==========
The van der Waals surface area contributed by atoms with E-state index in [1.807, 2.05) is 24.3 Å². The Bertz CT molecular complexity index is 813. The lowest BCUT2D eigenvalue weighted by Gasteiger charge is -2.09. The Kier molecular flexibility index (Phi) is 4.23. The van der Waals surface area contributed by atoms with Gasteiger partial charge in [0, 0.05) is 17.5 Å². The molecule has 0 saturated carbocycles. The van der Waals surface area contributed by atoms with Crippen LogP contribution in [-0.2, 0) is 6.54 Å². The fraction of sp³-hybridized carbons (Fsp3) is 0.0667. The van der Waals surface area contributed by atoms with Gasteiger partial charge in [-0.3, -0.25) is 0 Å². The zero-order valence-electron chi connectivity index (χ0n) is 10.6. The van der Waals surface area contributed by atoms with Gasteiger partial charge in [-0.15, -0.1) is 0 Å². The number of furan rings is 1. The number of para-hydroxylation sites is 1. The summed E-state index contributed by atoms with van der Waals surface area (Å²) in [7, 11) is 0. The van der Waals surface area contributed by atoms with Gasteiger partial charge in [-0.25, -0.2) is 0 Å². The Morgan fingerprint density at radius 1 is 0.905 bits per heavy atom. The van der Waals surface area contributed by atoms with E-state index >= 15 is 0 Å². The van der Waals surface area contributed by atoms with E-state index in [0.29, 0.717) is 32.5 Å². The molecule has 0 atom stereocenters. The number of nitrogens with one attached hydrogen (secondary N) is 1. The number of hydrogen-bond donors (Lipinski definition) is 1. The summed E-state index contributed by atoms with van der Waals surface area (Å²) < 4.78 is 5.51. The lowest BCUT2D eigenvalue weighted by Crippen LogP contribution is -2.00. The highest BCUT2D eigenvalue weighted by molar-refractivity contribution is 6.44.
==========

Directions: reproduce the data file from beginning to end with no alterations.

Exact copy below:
The van der Waals surface area contributed by atoms with E-state index in [1.807, 2.05) is 24.3 Å². The Bertz CT molecular complexity index is 813. The lowest BCUT2D eigenvalue weighted by Gasteiger charge is -2.09. The Kier molecular flexibility index (Phi) is 4.23. The van der Waals surface area contributed by atoms with Gasteiger partial charge in [0, 0.05) is 17.5 Å². The molecule has 0 saturated carbocycles. The van der Waals surface area contributed by atoms with Crippen LogP contribution in [-0.2, 0) is 6.54 Å². The fraction of sp³-hybridized carbons (Fsp3) is 0.0667. The van der Waals surface area contributed by atoms with Gasteiger partial charge in [-0.3, -0.25) is 0 Å². The zero-order valence-electron chi connectivity index (χ0n) is 10.6. The van der Waals surface area contributed by atoms with Gasteiger partial charge in [-0.15, -0.1) is 0 Å². The number of furan rings is 1. The number of para-hydroxylation sites is 1. The summed E-state index contributed by atoms with van der Waals surface area (Å²) in [7, 11) is 0. The van der Waals surface area contributed by atoms with Gasteiger partial charge in [-0.25, -0.2) is 0 Å². The Morgan fingerprint density at radius 1 is 0.905 bits per heavy atom. The van der Waals surface area contributed by atoms with E-state index >= 15 is 0 Å². The van der Waals surface area contributed by atoms with E-state index in [0.29, 0.717) is 32.5 Å². The molecule has 0 atom stereocenters. The number of nitrogens with one attached hydrogen (secondary N) is 1. The number of hydrogen-bond donors (Lipinski definition) is 1. The summed E-state index contributed by atoms with van der Waals surface area (Å²) < 4.78 is 5.51. The lowest BCUT2D eigenvalue weighted by Crippen LogP contribution is -2.00. The highest BCUT2D eigenvalue weighted by molar-refractivity contribution is 6.44.